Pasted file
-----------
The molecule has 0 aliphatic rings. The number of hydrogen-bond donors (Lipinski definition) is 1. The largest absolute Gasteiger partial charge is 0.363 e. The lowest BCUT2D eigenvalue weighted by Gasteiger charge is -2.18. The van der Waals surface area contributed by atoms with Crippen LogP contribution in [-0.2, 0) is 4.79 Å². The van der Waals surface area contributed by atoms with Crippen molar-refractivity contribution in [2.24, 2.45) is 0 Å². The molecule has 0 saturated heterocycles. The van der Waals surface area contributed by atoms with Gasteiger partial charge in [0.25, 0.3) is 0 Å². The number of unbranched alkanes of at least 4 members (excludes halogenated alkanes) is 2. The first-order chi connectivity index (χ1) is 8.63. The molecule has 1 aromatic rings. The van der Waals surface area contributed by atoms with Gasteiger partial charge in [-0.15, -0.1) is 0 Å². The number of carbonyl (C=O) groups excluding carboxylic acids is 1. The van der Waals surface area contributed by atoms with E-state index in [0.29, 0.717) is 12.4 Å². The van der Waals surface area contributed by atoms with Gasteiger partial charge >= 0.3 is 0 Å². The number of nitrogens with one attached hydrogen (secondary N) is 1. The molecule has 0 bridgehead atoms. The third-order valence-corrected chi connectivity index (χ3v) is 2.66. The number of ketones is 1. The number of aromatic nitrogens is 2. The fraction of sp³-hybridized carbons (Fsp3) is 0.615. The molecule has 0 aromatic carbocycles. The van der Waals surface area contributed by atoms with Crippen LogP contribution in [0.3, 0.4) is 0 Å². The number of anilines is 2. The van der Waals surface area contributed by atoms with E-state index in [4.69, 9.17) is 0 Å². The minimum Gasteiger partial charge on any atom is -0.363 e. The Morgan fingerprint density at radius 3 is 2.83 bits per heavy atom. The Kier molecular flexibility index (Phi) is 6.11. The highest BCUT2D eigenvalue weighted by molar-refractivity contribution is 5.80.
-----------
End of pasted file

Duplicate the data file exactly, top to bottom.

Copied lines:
The molecule has 0 aliphatic rings. The number of hydrogen-bond donors (Lipinski definition) is 1. The largest absolute Gasteiger partial charge is 0.363 e. The lowest BCUT2D eigenvalue weighted by Gasteiger charge is -2.18. The van der Waals surface area contributed by atoms with Crippen LogP contribution in [-0.2, 0) is 4.79 Å². The van der Waals surface area contributed by atoms with Crippen molar-refractivity contribution in [2.24, 2.45) is 0 Å². The molecule has 0 saturated heterocycles. The van der Waals surface area contributed by atoms with Gasteiger partial charge in [0.25, 0.3) is 0 Å². The number of unbranched alkanes of at least 4 members (excludes halogenated alkanes) is 2. The first-order chi connectivity index (χ1) is 8.63. The molecule has 1 aromatic rings. The van der Waals surface area contributed by atoms with Gasteiger partial charge in [-0.15, -0.1) is 0 Å². The number of carbonyl (C=O) groups excluding carboxylic acids is 1. The van der Waals surface area contributed by atoms with E-state index in [0.29, 0.717) is 12.4 Å². The van der Waals surface area contributed by atoms with Gasteiger partial charge >= 0.3 is 0 Å². The number of nitrogens with one attached hydrogen (secondary N) is 1. The molecule has 0 bridgehead atoms. The third-order valence-corrected chi connectivity index (χ3v) is 2.66. The number of ketones is 1. The number of aromatic nitrogens is 2. The fraction of sp³-hybridized carbons (Fsp3) is 0.615. The molecule has 0 aromatic carbocycles. The van der Waals surface area contributed by atoms with Crippen LogP contribution in [0.3, 0.4) is 0 Å². The number of anilines is 2. The van der Waals surface area contributed by atoms with E-state index in [4.69, 9.17) is 0 Å². The minimum Gasteiger partial charge on any atom is -0.363 e. The Morgan fingerprint density at radius 3 is 2.83 bits per heavy atom. The Kier molecular flexibility index (Phi) is 6.11. The highest BCUT2D eigenvalue weighted by molar-refractivity contribution is 5.80.